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Canary Deployments: What They Are and How to Use Them

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Have you heard of canary deployments? Also called canary release, canary deployment is an important risk mitigation technique for software releases. Canary deployments allow software organizations not only to limit the damage caused by the release of a faulty software update but also to roll back that update quickly and easily. If your organization isn’t reaping the benefits of canary deployments, you should start ASAP. Canary deployments are essential for ensuring an organization’s ability to deploy high-quality software quickly and consistently. In the hyper-competitive world we live in, speed matters more than ever. 

But I bet you have more questions about canary deployments. How does this thing work in practice? What are the benefits of adopting it? And what does a bird have to do with a software technique? We’ll answer these questions and more in this post. 

This is a “what” and “how” post, so we’ll start by explaining what canary deployments are in detail. You’ll learn about the motivations behind the use of this technique, the benefits it can bring you, and even the origin of its bizarre name. With the “what” out of the way, we’ll then be ready to tackle the “how” by showing you how canary deployments are used. Before parting ways, we’ll share some final considerations along with links to further useful resources.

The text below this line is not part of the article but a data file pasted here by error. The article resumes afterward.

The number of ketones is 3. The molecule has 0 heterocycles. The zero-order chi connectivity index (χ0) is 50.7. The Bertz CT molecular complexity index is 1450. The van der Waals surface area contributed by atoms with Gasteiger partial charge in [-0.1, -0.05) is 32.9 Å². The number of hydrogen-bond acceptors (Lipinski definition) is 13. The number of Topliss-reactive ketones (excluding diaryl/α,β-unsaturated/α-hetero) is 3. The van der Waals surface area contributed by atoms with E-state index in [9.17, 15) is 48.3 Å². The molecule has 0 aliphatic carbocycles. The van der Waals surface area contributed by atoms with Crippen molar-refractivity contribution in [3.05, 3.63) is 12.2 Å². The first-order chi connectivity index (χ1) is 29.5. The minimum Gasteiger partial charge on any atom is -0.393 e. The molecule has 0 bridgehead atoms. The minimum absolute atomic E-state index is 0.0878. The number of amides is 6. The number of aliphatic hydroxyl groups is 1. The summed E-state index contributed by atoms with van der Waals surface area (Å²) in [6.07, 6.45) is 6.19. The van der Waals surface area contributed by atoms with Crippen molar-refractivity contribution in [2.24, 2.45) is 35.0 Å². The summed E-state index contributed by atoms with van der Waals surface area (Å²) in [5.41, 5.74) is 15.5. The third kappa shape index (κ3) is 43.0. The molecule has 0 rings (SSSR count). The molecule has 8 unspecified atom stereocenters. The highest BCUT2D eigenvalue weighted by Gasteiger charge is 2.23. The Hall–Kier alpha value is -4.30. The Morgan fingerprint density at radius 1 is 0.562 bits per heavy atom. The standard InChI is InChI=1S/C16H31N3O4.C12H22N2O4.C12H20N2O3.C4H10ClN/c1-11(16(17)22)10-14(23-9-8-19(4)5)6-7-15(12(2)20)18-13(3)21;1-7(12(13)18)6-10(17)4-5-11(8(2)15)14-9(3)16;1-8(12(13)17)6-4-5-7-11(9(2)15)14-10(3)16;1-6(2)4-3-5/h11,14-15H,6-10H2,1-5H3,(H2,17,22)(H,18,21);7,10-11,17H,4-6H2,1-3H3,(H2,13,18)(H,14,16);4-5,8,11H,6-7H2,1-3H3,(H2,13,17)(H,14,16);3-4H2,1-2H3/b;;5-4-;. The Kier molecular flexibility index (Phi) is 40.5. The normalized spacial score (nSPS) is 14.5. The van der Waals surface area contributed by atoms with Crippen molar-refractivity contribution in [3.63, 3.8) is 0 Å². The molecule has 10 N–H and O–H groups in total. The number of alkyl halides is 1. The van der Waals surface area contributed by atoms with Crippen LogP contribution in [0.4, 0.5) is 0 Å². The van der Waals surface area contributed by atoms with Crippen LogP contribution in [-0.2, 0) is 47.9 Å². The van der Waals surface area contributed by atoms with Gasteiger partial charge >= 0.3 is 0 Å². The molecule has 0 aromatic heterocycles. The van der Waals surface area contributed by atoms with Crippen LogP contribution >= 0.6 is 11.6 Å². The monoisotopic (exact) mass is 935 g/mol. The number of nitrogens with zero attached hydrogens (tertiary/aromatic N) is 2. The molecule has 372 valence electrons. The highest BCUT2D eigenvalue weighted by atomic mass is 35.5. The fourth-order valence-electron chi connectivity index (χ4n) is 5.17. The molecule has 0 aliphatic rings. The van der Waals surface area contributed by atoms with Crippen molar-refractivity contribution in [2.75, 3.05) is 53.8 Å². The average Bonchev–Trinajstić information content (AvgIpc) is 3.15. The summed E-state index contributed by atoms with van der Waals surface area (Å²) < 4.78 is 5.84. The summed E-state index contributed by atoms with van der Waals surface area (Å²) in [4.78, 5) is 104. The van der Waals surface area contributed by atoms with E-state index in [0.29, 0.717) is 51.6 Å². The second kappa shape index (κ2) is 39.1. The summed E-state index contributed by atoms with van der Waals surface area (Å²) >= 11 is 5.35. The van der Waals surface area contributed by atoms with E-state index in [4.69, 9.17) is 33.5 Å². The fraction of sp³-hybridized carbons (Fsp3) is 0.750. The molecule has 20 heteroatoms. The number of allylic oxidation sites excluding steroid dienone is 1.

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Let’s dig in. 

Canary Deployment Basics

Let’s start with a canary deployment 101. What is this thing, why should you care, and what are its benefits? That’s what you’ll learn now. 

Defining Canary Deployments

Canary deployment is a software deployment technique intended to reduce the risks of deploying an application to production. Instead of sending the new version of your software to 100% of your userbase, you instead roll it out to a small subset of users. You then watch that group closely, quickly rolling back the release if things go wrong. If everything is fine, you can then make the new version available for everyone.